Then there was the odd “all in” rule. If either the live player or “Libratus” were to go all in at any time during the dealing of the board, action on the hand was immediately stopped and the winning percentages were determined AT THAT POINT, with the chips in the pot then being divvied up by those percentages. This removed “luck” from the game in the form of “sucking out” on a better hand, but that is a part of the game of Texas Hold’em; sometimes your pocket Aces are going to get run down by that paltry 9-3 (and usually at the worst moment ever).

These rule changes were enough to allow mankind to question the outcome of the “Brains vs. AI” battle in Steel City. If they weren’t playing by the rules that humans normally play by, were they actually playing poker?

So You Think You’d Like to Own “Libratus?”

There is no question that “Libratus” is a feat of engineering and computer programming (done by humans, it must be added). The ability of the AI to not only build its own database (it played, per the Reading Eagle, literally trillions of hands against itself – the human analog of sitting on the bed and turning cards – before even entering the competition to build information) was stupendous, but it also would continue to learn about its opponents as the game was going on. This allowed for “Libratus” to do exactly what humans do on the felt – make gear changes that throw the opposition off their game, so to speak.

It isn’t going to be next week that a card sharp will have “Libratus” in their pockets, however. The AI was run by a supercomputer that, per the Eagle, costs millions of dollars to operate per year. You’re not going to see someone wheel a bank of computers up to the chair behind them to play anytime soon – and you’re not going to run into someone online who has a similar capacity sitting in their home (just as an aside – and one of the reasons the development of “Libratus’” AI is important – it gives artificial intelligence improvements to be able to better make decisions in an “imperfect” situation).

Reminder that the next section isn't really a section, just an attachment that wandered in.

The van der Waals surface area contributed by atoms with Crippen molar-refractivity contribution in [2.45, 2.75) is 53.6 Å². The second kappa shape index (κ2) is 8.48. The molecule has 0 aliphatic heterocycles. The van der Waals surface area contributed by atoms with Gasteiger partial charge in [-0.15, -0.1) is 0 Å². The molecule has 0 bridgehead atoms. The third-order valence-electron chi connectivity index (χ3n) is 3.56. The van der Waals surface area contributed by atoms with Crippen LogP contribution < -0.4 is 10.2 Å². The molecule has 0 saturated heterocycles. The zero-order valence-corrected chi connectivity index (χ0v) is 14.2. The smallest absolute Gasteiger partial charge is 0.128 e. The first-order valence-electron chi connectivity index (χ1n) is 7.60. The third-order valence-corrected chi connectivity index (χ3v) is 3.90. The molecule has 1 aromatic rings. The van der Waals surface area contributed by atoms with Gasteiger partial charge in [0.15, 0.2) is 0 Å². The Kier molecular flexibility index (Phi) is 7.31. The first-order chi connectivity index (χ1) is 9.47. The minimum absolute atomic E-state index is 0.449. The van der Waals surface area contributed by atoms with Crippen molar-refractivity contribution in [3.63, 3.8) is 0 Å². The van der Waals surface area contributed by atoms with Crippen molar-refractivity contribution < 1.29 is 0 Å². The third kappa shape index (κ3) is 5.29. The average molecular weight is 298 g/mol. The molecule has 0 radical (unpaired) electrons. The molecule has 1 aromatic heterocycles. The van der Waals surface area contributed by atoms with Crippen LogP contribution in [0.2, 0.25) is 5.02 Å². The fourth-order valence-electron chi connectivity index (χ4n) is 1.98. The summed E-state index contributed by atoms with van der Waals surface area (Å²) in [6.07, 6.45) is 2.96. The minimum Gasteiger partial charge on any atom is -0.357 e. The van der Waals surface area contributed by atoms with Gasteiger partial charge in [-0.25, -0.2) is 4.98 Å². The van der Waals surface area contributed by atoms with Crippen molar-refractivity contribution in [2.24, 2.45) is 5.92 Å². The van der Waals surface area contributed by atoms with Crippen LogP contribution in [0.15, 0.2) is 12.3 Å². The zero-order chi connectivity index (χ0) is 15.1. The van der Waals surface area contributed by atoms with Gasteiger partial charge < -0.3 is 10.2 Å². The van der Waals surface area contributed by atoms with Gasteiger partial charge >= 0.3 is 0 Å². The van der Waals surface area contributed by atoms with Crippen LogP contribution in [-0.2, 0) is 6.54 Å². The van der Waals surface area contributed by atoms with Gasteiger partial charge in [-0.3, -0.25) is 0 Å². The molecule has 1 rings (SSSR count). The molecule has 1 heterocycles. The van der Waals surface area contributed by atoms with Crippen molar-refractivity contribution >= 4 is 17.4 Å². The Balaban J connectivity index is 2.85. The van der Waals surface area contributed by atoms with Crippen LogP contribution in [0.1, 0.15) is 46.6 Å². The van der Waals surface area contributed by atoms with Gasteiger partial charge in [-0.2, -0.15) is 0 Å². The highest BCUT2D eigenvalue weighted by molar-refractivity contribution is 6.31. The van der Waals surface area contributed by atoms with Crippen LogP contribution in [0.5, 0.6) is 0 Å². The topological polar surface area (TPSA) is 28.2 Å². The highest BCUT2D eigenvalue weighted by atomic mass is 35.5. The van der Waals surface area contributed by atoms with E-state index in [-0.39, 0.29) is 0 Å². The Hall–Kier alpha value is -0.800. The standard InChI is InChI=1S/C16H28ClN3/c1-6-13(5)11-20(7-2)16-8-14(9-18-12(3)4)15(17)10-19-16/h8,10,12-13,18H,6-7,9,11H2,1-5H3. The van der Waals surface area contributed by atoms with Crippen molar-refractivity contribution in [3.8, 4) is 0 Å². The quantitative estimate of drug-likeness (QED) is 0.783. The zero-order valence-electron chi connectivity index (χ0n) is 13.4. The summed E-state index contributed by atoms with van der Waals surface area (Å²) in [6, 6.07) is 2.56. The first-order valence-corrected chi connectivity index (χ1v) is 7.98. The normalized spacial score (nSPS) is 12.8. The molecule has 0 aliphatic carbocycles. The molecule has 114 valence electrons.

It’s Just Heads Up Texas Hold’em

Let’s not completely disavow the victory by “Libratus.” Over that many hands of play – and even with the weird rules in place – the monumental victory is obvious. But let’s also keep in mind that this is just ONE discipline of the game, ONE part of what makes poker a fascinating game.

First, it was heads up. You’re not going to see special tables set up in a casino for a mano y mano battle. Hell, they barely can keep such tables active in an online setting. It is a special game, heads up No Limit Texas Hold’em, and there are nuances that are utilized that would be devastating in other settings. This was pointed out by Kim, who noted to the Eagle, “Those guys (his fellow human players) don’t play our game type. They might play other kinds of poker, but even small-stakes heads-up players on the Internet would crush them.”

Second, the AI only had to deal with one opponent. The calculations utilized to make the choices numbered in the billions in that singular circumstance. There has never been the attempt to take any poker-playing AI against even a four-player setting, let alone a six-max table or a full nine handed cash game. With that, the number of calculations would be astronomical and could overwhelm the AI.

Finally, did the AI even try to take on the complexities of another game…Omaha Hold’em, for example? With more potential hands, would that hurt the AI’s computational powers? Let’s not even get into the potential of “wild” games or other variations (Hi/Lo?) that could muck up the AI’s strategy.

It isn’t the end of the world that “Libratus” and Carnegie Mellon’s brainiacs could defeat the human race. There’s still a great deal of space between a person having the AI’s power in their pocket to utilize and, furthermore, there’s more to the game of poker – long respected because of its “incomplete information” setup – than just Texas Hold’em. When the AI is ready to take on a full table of nine players – or, better yet, step into a 1000 player tournament – and win, then get back to me. For now, humanity is still the “king” over artificial intelligence when it comes to the game of poker.

Poker News Daily